Visualizing climate change in the Arctic and beyond: Participatory media and the United Nations Conference of the Parties (COP), and interactive Indigenous Arctic media
Impactful communication remains a vexing problem for climate science researchers and public outreach. This article identifies a range of moving images and screen-based media used to visualize climate change, focusing especially on the Arctic region and the efforts of the United Nations. The authors examine the aesthetics of big data visualization of melting sea ice and glaciers made by NASA and similar entities; eye-witness, expert accounts and youth-produced documentaries designed for United Nations delegates to the annual COP events such as the Youth Climate Report; Please Help the World, the dystopian cli-fi narrative produced for the UN’s COP 15; and Isuma TV’s streaming of works by Indigenous practitioners in Nunavut.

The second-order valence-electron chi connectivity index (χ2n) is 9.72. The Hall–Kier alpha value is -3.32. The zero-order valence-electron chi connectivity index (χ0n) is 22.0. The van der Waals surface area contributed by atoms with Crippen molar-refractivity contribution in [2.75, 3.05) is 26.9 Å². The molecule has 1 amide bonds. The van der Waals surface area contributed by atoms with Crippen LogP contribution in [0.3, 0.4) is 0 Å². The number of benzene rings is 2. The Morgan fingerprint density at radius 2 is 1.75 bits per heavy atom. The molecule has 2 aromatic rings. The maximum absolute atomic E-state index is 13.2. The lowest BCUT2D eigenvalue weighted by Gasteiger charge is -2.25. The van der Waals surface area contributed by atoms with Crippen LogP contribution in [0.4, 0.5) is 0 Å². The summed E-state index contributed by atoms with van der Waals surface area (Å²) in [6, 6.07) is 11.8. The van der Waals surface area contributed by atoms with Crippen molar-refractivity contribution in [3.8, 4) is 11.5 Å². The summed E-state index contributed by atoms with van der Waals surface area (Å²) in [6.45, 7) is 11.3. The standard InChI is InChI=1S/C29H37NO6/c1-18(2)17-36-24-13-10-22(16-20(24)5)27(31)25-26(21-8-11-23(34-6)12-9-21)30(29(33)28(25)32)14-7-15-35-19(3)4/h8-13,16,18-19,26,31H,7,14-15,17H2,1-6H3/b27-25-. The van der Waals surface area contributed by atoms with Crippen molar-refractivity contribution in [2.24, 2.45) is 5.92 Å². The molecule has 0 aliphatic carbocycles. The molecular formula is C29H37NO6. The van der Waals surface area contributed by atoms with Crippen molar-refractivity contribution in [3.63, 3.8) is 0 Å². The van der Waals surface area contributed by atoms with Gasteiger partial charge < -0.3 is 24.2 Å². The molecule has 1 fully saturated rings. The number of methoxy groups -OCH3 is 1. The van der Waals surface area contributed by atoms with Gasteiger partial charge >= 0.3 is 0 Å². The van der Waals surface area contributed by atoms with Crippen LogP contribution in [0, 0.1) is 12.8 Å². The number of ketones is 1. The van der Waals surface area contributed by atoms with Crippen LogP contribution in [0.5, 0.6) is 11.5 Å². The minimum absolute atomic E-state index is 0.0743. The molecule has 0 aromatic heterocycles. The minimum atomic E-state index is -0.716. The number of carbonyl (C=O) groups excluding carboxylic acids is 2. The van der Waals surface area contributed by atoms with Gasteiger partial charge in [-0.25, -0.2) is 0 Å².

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Document Type: Research Article
Affiliations: 1: 0000000419368331Queen’s University 2: 0000000120974943Georgia Institute of Technology
Publication date: January 1, 2020
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- The Journal of Environmental Media offers a scholarly platform to bridge work in environmental studies, identity and social justice, and science communication through the prism of screen media, focusing on the role of new and emerging digital media in our understanding and perception of the environment and related social issues.
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